Striking new stations, high-speed links and (whisper it) better services - the UK's railways are entering a new golden age

UK's railways are entering a new golden age

New stations are opening across the country and our railways appear to be entering an era not seen in Britain since the early 1950s
Conchita Wurst becomes a 'bride' on the Paris catwalk - and proves there is life after Eurovision

Conchita becomes a 'bride' on Paris catwalk

Alexander Fury salutes the Eurovision Song Contest winner's latest triumph
Pétanque World Championship in Marseilles hit by

Pétanque 'world cup' hit by death threats

This year's most acrimonious sporting event took place in France, not Brazil. How did pétanque get so passionate?
Whelks are healthy, versatile and sustainable - so why did we stop eating them in the UK?

Why did we stop eating whelks?

Whelks were the Victorian equivalent of the donor kebab and our stocks are abundant. So why do we now export them all to the Far East?
10 best women's sunglasses

In the shade: 10 best women's sunglasses

From luxury bespoke eyewear to fun festival sunnies, we round up the shades to be seen in this summer
Germany vs Argentina World Cup 2014: Lionel Messi? Javier Mascherano is key for Argentina...

World Cup final: Messi? Mascherano is key for Argentina...

No 10 is always centre of attention but Barça team-mate is just as crucial to finalists’ hopes
Siobhan-Marie O’Connor: Swimmer knows she needs Glasgow joy on road to Rio

Siobhan-Marie O’Connor: Swimmer needs Glasgow joy on road to Rio

18-year-old says this month’s Commonwealth Games are a key staging post in her career before time slips away
The true Gaza back-story that the Israelis aren’t telling this week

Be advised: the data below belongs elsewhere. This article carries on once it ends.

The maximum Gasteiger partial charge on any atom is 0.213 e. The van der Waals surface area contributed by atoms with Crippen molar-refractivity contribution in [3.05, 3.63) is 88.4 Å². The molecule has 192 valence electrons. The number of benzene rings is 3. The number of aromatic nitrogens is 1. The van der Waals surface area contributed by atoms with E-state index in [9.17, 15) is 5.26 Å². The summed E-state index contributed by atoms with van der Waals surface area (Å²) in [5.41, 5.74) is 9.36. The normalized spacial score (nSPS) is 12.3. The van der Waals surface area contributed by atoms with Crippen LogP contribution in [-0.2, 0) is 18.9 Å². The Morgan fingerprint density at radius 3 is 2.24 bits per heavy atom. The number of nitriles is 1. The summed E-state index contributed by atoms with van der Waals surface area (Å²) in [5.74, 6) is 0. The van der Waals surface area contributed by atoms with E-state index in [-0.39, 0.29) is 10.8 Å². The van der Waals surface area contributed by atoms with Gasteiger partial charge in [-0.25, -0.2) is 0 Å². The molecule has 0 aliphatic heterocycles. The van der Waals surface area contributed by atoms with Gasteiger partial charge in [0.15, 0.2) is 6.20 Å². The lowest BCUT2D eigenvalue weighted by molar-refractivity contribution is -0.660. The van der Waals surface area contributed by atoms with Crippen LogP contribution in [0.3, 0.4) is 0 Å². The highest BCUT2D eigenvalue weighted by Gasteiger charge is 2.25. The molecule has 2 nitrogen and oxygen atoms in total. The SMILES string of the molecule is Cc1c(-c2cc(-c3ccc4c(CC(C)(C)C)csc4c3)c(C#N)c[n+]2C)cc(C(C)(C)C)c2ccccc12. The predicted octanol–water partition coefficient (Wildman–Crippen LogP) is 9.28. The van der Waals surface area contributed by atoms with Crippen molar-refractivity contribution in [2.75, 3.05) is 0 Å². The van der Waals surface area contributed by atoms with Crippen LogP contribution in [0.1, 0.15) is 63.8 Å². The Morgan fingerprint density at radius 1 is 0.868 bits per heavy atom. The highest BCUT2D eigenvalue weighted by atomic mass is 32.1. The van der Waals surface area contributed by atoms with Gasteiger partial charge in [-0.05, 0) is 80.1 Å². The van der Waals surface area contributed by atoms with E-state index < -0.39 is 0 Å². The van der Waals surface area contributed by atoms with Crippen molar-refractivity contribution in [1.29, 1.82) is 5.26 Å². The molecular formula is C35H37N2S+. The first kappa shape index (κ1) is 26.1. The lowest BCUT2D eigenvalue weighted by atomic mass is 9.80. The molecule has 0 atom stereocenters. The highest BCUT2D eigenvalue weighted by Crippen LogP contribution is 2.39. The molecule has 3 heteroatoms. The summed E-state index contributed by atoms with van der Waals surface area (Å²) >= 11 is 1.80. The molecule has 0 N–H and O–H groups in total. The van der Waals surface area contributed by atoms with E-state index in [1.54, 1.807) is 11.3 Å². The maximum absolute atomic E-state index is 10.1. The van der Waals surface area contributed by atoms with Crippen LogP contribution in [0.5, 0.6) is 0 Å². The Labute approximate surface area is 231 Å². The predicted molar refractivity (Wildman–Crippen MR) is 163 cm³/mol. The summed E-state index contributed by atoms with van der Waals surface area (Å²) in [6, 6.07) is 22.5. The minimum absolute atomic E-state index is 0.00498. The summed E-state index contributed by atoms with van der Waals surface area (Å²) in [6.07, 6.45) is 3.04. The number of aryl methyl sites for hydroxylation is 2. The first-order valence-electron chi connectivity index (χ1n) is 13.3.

The true Gaza back-story that the Israelis aren’t telling this week

A future Palestine state will have no borders and be an enclave within Israel, surrounded on all sides by Israeli-held territory, says Robert Fisk
A History of the First World War in 100 Moments: The German people demand an end to the fighting

A History of the First World War in 100 Moments

The German people demand an end to the fighting
New play by Oscar Wilde's grandson reveals what the Irish wit said at his trials

New play reveals what Oscar Wilde said at trials

For a century, what Wilde actually said at his trials was a mystery. But the recent discovery of shorthand notes changed that. Now his grandson Merlin Holland has turned them into a play
Can scientists save the world's sea life from

Can scientists save our sea life?

By the end of the century, the only living things left in our oceans could be plankton and jellyfish. Alex Renton meets the scientists who are trying to turn the tide
Richard III, Trafalgar Studios, review: Martin Freeman gives highly intelligent performance

Richard III review

Martin Freeman’s psychotic monarch is big on mockery but wanting in malice